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To tell the truth, rumors that Boymelgreen was in trouble have been making the rounds for months. But yesterday, the whispers seemed to shift gear.

Shaya Boymelgreen had been an unknown quantity in Tel Aviv circles before buying the Azorim construction company for a huge sum. He also bought a shell company that he converted into Boymelgreen Capital. But the behavior of his companies' shares shows that investors sense shoals.

Boymelgreen Capital has dived 32 percent since January 1, while Azorim lost 40 percent in less than a year: NIS 1.4 billion in value vanished. In contrast, the benchmark Real Estate-15 index has gained ground over the last year, despite a recent pullback.

Azorim bonds have lost 7 percent this year and are trading at a yield of 8.6 percent, which is high for a bond that Maalot has rated at A-minus.

Signs of trouble include:

1. Boymelgreen's terrific leverage: His long-term liabilities stood at NIS 3.38 billion at the second quarter's end, plus NIS 2 billion in short-term liabilities. Almost all is owed by Azorim. Boymelgreen owes the capital market NIS 900 million and his shareholder's equity amounts to all of NIS 142 million. That is a vast burden for such small shoulders.

2. Insider deals: Boymelgreen has not shied from loading financing costs of millions onto his companies for his private deal in buying Azorim.

3. Social problems: He has managed to annoy quite a few players. Reports have a private company his family controls charging high management fees from Azorim ($130,000), plus management fees of NIS 2.2 million a year. Rumors of a rift with Africa Israel's Lev Leviev did not help.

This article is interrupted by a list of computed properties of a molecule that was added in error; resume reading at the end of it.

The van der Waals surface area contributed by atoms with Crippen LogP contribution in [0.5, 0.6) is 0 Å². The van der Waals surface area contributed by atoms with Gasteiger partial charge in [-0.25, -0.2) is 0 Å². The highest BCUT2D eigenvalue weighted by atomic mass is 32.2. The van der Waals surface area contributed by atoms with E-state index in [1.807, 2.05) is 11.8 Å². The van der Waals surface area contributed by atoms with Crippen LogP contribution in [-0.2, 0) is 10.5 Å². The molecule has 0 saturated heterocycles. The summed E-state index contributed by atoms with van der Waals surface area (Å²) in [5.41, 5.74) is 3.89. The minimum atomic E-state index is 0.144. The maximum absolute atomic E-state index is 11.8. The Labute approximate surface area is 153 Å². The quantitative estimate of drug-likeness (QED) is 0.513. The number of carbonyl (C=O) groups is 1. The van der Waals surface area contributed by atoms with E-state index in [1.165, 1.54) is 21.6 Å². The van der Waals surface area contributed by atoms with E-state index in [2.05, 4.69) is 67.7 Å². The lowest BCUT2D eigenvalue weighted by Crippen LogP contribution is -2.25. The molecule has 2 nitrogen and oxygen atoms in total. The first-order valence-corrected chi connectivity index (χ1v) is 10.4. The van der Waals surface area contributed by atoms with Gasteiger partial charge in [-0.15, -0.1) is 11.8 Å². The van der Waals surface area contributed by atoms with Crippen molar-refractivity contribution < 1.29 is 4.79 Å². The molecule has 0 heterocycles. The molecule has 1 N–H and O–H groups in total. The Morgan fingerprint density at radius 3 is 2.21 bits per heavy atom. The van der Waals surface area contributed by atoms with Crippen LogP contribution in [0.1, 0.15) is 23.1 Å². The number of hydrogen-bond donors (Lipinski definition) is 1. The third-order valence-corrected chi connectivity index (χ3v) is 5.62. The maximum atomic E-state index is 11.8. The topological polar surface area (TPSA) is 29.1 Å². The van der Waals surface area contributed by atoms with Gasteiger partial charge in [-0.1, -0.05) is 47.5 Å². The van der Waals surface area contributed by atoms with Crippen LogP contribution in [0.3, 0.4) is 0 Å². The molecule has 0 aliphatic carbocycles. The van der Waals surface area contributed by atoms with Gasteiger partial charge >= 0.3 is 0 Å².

4. Opacity: Boymelgreen is first to admit that he is largely unfamiliar with the Israeli capital market. He lives in the U.S. and is not in contact with local institutional investors.

5. Poor results: Boymelgreen's shopping spree, which included Lagna Holdings and Azorim, forced Boymelgreen Capital to borrow enormously. The resulting interest costs are a millstone around its neck. Boymelgreen Capital lost NIS 30 million in the first quarter of 2007, almost entirely due to interest payments on its bonds.

6. Divestment: He's divesting assets here and in New York, including the Assouta site in Tel Aviv. Smells like liquidity trouble.

7. Top executives have been jumping ship.

Signs of strength: For all the doubts, Boymelgreen pulled off all the purchases he targeted, paying NIS 2.5 billion. First-quarter revenues were NIS 277 million, though profit was only NIS 15 million. His exits could be based on value creation. The banks deny that there are problems with his loans, and he is not believed to have exceeded his credit ceiling. `z